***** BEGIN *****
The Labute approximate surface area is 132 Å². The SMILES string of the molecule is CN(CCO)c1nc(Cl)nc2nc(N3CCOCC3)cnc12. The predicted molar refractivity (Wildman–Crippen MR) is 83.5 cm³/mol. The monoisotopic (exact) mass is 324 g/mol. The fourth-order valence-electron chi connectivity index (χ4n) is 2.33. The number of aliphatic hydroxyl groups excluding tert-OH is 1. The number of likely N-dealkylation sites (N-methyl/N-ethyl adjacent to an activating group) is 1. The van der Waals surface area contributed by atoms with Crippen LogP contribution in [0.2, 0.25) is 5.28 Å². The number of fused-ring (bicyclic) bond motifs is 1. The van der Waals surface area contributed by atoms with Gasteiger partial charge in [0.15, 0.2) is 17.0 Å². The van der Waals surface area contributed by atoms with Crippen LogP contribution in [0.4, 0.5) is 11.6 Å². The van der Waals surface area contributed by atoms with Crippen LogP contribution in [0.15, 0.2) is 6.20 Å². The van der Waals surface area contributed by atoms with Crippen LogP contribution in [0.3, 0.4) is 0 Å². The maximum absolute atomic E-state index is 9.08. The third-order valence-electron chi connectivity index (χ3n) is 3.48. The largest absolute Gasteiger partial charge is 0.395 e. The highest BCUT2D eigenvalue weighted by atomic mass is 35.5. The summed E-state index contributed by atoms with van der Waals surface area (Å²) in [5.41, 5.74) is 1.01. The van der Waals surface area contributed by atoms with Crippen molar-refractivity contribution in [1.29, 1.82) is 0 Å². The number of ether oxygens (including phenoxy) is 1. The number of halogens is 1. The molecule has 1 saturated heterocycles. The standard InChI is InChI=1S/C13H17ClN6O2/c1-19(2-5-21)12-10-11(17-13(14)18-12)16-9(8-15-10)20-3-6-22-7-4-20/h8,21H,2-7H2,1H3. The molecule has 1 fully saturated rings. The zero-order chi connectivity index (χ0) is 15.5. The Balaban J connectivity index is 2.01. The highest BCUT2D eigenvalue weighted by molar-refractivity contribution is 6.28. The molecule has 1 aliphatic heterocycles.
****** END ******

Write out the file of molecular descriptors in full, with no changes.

The Labute approximate surface area is 132 Å². The SMILES string of the molecule is CN(CCO)c1nc(Cl)nc2nc(N3CCOCC3)cnc12. The predicted molar refractivity (Wildman–Crippen MR) is 83.5 cm³/mol. The monoisotopic (exact) mass is 324 g/mol. The fourth-order valence-electron chi connectivity index (χ4n) is 2.33. The number of aliphatic hydroxyl groups excluding tert-OH is 1. The number of likely N-dealkylation sites (N-methyl/N-ethyl adjacent to an activating group) is 1. The van der Waals surface area contributed by atoms with Crippen LogP contribution in [0.2, 0.25) is 5.28 Å². The number of fused-ring (bicyclic) bond motifs is 1. The van der Waals surface area contributed by atoms with Gasteiger partial charge in [0.15, 0.2) is 17.0 Å². The van der Waals surface area contributed by atoms with Crippen LogP contribution in [0.4, 0.5) is 11.6 Å². The van der Waals surface area contributed by atoms with Crippen LogP contribution in [0.15, 0.2) is 6.20 Å². The van der Waals surface area contributed by atoms with Crippen LogP contribution in [0.3, 0.4) is 0 Å². The maximum absolute atomic E-state index is 9.08. The third-order valence-electron chi connectivity index (χ3n) is 3.48. The largest absolute Gasteiger partial charge is 0.395 e. The highest BCUT2D eigenvalue weighted by atomic mass is 35.5. The summed E-state index contributed by atoms with van der Waals surface area (Å²) in [5.41, 5.74) is 1.01. The van der Waals surface area contributed by atoms with Crippen molar-refractivity contribution in [1.29, 1.82) is 0 Å². The number of ether oxygens (including phenoxy) is 1. The number of halogens is 1. The molecule has 1 saturated heterocycles. The standard InChI is InChI=1S/C13H17ClN6O2/c1-19(2-5-21)12-10-11(17-13(14)18-12)16-9(8-15-10)20-3-6-22-7-4-20/h8,21H,2-7H2,1H3. The molecule has 1 fully saturated rings. The zero-order chi connectivity index (χ0) is 15.5. The Balaban J connectivity index is 2.01. The highest BCUT2D eigenvalue weighted by molar-refractivity contribution is 6.28. The molecule has 1 aliphatic heterocycles.